business.govt.nz"
Search this website
| Options Options
Search Type
Home > News > Social Services Sourcing – approaches to the provider community
Document Actions

News

 

Social Services Sourcing – approaches to the provider community

6th December 2016

Approximately one fifth of government’s external spend is spent in delivering social services to New Zealanders. Procurement provides tools and skills to commission and achieve better outcomes in the social sector.

New Zealand Government Procurement hosted a social sector focused breakfast event in October to discuss how agencies can determine the best approach to identify the right provider to deliver the required services. It is not a question of whether an open competitive process or another process is appropriate, you need to decide the ‘best approach’ to get the outcome you are after.

Step One: Determine whether you fall in scope of the opt-out in Rule 13.3(k) by considering the purpose of the Rule and the definitions of public services.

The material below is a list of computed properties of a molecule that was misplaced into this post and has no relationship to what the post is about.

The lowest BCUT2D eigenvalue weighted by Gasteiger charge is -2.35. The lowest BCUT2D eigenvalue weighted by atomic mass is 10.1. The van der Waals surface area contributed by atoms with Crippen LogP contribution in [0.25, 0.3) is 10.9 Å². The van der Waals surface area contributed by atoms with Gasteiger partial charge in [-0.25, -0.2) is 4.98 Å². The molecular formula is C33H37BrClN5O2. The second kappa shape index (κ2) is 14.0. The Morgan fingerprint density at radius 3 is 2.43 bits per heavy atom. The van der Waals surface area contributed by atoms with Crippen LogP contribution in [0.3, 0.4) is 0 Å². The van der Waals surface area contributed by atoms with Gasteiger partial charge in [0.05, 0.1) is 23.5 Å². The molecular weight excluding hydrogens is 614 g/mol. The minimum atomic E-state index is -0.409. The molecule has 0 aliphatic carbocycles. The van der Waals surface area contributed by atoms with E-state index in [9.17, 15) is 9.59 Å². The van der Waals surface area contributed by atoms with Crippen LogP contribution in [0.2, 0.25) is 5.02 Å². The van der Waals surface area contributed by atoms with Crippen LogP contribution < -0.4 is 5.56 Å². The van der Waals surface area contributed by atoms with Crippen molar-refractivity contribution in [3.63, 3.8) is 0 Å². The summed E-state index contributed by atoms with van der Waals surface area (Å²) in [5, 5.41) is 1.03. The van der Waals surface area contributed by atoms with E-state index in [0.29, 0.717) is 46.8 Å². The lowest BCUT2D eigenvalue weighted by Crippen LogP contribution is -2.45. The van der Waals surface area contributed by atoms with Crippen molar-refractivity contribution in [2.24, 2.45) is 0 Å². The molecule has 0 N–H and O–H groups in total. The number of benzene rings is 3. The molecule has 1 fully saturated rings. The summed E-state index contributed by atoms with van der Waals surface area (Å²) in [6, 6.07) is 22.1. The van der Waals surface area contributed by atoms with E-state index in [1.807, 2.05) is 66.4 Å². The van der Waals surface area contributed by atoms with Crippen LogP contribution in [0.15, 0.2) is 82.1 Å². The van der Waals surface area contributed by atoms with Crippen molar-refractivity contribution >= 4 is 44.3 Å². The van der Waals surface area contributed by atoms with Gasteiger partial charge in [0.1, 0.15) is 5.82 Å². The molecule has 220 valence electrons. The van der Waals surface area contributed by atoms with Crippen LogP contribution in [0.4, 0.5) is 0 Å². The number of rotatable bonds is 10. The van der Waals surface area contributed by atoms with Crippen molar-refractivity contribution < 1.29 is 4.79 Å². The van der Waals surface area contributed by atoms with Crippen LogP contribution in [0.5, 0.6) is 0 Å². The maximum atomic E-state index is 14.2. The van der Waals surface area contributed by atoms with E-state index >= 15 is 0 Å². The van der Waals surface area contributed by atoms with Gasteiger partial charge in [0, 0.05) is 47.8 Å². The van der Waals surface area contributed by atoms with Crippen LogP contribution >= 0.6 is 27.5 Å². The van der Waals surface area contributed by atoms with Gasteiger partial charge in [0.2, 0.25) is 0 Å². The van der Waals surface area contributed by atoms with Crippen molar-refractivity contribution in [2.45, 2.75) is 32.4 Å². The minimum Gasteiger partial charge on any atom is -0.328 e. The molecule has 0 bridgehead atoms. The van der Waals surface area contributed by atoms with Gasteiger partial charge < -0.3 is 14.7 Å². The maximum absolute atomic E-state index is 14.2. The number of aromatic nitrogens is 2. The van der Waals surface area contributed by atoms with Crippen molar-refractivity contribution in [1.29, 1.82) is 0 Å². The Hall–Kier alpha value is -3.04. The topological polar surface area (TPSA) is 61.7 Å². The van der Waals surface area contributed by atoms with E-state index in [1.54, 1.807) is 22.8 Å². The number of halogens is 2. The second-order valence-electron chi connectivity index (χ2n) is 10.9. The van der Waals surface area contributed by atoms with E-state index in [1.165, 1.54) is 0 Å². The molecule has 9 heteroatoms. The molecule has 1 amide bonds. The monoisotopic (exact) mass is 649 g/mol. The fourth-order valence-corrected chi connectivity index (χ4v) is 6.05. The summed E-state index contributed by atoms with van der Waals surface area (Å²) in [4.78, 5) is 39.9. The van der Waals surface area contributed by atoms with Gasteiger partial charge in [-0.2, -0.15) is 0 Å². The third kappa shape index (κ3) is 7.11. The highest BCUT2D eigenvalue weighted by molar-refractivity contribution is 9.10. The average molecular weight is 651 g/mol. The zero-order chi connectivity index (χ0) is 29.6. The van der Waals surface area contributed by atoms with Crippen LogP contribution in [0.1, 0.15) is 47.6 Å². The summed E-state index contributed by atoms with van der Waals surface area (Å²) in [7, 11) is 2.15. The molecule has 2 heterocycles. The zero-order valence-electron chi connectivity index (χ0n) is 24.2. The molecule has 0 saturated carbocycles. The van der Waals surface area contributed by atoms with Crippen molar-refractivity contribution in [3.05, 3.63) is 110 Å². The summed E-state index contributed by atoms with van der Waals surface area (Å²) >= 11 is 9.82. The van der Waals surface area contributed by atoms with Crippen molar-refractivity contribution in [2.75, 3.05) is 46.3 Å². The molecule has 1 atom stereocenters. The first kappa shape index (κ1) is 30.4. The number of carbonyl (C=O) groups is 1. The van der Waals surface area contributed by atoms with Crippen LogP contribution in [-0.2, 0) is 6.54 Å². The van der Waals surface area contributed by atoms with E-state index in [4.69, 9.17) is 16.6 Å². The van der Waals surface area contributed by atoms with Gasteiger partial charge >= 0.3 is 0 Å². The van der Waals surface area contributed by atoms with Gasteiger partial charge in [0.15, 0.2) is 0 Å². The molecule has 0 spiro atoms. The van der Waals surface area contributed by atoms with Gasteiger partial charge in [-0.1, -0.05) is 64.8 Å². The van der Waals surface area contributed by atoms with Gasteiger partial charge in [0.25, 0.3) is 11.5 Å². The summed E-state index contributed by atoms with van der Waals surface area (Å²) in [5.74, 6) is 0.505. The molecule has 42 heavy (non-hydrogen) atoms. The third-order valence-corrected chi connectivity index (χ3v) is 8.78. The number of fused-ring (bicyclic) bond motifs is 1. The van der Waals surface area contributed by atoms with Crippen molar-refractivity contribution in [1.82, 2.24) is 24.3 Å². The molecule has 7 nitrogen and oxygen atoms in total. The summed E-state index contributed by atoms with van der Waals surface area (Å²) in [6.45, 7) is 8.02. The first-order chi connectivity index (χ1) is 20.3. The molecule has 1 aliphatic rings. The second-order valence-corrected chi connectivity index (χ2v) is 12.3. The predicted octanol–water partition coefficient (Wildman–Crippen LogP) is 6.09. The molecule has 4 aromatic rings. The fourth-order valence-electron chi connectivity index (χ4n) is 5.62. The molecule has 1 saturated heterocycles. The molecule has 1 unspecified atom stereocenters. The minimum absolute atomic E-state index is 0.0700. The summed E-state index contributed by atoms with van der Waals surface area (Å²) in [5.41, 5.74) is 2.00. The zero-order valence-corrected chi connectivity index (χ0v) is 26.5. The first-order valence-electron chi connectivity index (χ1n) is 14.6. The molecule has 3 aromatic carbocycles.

Just because you can opt out, doesn’t mean you should.

Step Two: Determine the best approach to the provider community by considering:

  • The best means of achieving the right outcomes
  • The best means of adhering to the Principles
  • What your agency’s procurement policy states
  • The features of the relevant provider community
  • The potential impact for providers
  • If there is a commercial market operating
  • If you are looking for competition on price or service options
  • If this is a new service or whether you are looking for innovation
  • Whether you need to develop the provider community
  • The risks of your proposed approach
     

In conclusion:

  • You can’t make this decision without researching your provider community
  • It is about the best way to achieve the desired outcomes
  • Document your rationale on how you will best engage with the provider community and how this approach will meet the outcome you are seeking
  • Have the decision signed off in accordance with your agency’s procurement policy

 

Last updated 12 December 2016